Transfected construct (human)pEF-CRAF RBD (aa 1–149)-
(GGGS)3-GFP2 plasmid
This paperN/A
Transfected construct (human)pEF-PI3Kα RBD (aa 161–315)-
(GGGS)3-GFP2 plasmid
This paperN/A
Transfected construct (human)pEF-PI3Kγ RBD (aa 190–315)-
(GGGS)3-GFP2 plasmid
This paperN/ADNA/protein sequences
provided in the
Supplementary file 1
Transfected construct (human)pEF-iDAb RAS-(GGGS)2-
GFP2 plasmid
This paperN/A
Transfected construct (human)pEF-iDAbdm RAS-(GGGS)2-
GFP2 plasmid
This paperN/A
Transfected construct (human)pEF-iDAb control-(GGGS)2-
GFP2 plasmid
This paperN/A
Transfected construct (human)pEF-LMO2-(GGGS)2-
RLuc8 plasmid
This paperN/A
Transfected construct (human)pEF-GFP2-(GGGS)3-
iDAbdm LMO2 plasmid
This paperN/A
Transfected construct (human)pEF-memb-FLAG-iDAb
RAS plasmid
This paperN/A
Transfected construct (human)pEF-memb-FLAG-iDAb
control plasmid
This paperN/A
Transfected construct (human)pEF-iDAb RAS-myc
plasmid
This paperN/A
Transfected construct (human)pEF-iDAb control-myc
plasmid
This paperN/A
Transfected construct (human)pcDNA3.1-myc-p85αFL
plasmid
A gift from R. Williams
and O. Perisic
N/A
Transfected construct (mouse)pEF-RALGDS RA (aa 788–884)-
(GGGS)3-GFP2 plasmid
This paperN/AThe RALGDS RA
domain corresponds
to the mouse sequence
AntibodyPhospho-ERK 1/2
Rabbit antibody
Cell Signaling TechnologyCat#9101S RRID:AB_331646
AntibodyTotal ERK 1/2
Rabbit antibody
Cell Signaling TechnologyCat#9102S RRID:AB_330744
AntibodyPhospho-MEK 1/2
Rabbit antibody
Cell Signaling TechnologyCat#9154S RRID:AB_2138017
AntibodyTotal MEK 1/2
Mouse antibody
Cell Signaling TechnologyCat#4694S RRID:AB_10695868
AntibodyPhospho-AKT S473
Rabbit antibody
Cell Signaling TechnologyCat#4058S RRID:AB_331168
AntibodyTotal AKT Rabbit antibodyCell Signaling TechnologyCat#9272S RRID:AB_329827
AntibodyPan-RAS Mouse antibodyMilliporeCat#OP40 RRID:AB_213400
AntibodyGFP Mouse antibodySanta Cruz BiotechnologyCat#sc-9996 RRID:AB_627695
Antibodyβ-Actin Mouse antibodySigma-AldrichCat#A1978 RRID:AB_476692
AntibodyCMYC HRP-linked
Goat antibody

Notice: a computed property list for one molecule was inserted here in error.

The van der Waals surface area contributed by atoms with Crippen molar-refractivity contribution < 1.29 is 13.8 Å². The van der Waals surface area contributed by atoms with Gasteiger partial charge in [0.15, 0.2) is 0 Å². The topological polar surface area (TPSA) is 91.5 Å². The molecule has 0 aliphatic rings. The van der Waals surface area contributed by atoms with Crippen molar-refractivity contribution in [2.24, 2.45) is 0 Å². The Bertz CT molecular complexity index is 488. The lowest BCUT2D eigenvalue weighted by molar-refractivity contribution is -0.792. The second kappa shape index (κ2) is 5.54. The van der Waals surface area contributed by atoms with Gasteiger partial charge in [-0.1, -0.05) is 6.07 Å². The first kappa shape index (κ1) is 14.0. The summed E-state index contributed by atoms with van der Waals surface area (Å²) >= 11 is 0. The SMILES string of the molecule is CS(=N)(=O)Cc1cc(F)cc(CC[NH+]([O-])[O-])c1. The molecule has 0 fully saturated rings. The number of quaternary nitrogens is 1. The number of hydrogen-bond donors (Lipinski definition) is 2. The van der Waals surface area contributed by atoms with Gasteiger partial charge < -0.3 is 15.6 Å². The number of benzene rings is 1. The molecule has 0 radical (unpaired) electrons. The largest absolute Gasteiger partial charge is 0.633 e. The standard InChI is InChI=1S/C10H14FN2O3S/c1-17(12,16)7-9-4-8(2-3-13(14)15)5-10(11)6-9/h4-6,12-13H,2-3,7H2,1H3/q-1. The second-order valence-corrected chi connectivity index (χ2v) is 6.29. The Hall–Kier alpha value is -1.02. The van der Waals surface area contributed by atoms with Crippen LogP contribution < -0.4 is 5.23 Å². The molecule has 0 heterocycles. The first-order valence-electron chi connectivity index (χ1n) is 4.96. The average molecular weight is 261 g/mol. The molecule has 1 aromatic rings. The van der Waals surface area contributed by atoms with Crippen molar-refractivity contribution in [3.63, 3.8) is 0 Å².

Novus BiologicalsCat#NB600-341
RRID:AB_10000717
AntibodyAnti-Mouse IgG
HRP-linked antibody
Cell Signaling TechnologyCat#7076S RRID:AB_330924
AntibodyAnti-Rabbit IgG
HRP-linked antibody
Cell Signaling TechnologyCat#7074S RRID:AB_2099233
Recombinant DNA reagentpEF-myc-cyto vectorInvitrogenCat#V89120
Recombinant DNA reagentpRLuc8-N3 vectorA gift from J. FelceFelce et al., 2017
Recombinant DNA reagentpGFP2-N3 vectorA gift from J. FelceFelce et al., 2017
Recombinant DNA reagentpBABEpuro-CRAFS257L FL plasmidAddgeneAddgene#51125
Peptide, recombinant proteinKRASQ61HThis paperN/A
Peptide, recombinant proteinKRASG12VThis paperN/A
Peptide, recombinant proteinAnti-RAS scFvThis paperN/A
Peptide, recombinant proteinRecombinant Human
Epidermal Growth
Factor (EGF)
Life TechnologiesCat#PHG0311
Chemical compound, drugCoelenterazine 400aCayman ChemicalCat#16157
Chemical compound, drug2-bromo-6-methoxyphenolThis paperN/A
Chemical compound, drug3-bromobenzene-1,2-diolThis paperN/A
Chemical compound, drug5-bromo-2,3-
dihydrobenzo[b][1,4]dioxine
This paperN/A
Chemical compound, drug5-(4-chloro-3-
methoxyphenyl)−2,3-
dihydrobenzo[b][1,4]dioxine
This paperN/A
Chemical compound, drug4-(2,3-dihydrobenzo[b]
[1,4]dioxin-5-yl)-N-(4-
(dimethylamino)
methyl)phenyl)-2-
methoxyaniline
This paperN/A
Software, algorithmImage JNational Institutes
of Health
https://imagej.nih.gov/ij/download.html
RRID:SCR_003070
Software, algorithmPrism 7.0 cGraphPadhttps://www.graphpad.com/scientific-software/prism/
RRID:SCR_002798
Software, algorithmPROCHECKLaskowski et al. (1993a)http://www.ccp4.ac.uk/html/procheck_man/index.html
Software, algorithmREFMACMurshudov et al. (1997)http://www.ccp4.ac.uk/html/refmac5.html
RRID:SCR_014225
Software, algorithmMolProbityChen et al. (2010)http://molprobity.biochem.duke.edu/
RRID:SCR_014226
Software, algorithmPhenixAdams et al. (2010)https://www.phenix-online.org/
RRID:SCR_014224
Software, algorithmPyMOLSchrodingerhttps://pymol.org/2/
RRID:SCR_000305
OtherOpti-MEM I Reduced Serum
Medium, no phenol red
Thermo-FisherCat#11058021
OtherViewPlate, White 96-well plate,
clear bottom for tissue culture
PerkinElmerCat#6005181
OtherBRET2 Dual Emission
optical module
PerkinElmerCat#2100–8140
OtherEnvision instrument,
Multilabel Reader
PerkinElmerCat#2103

Additional files

Supplementary file 1

DNA and protein sequences of BRET biosensors constructs.

The list of the DNA and protein sequences from the different RAS BRET biosensor constructs used in this study.

https://doi.org/10.7554/eLife.37122.020
Transparent reporting form
https://doi.org/10.7554/eLife.37122.021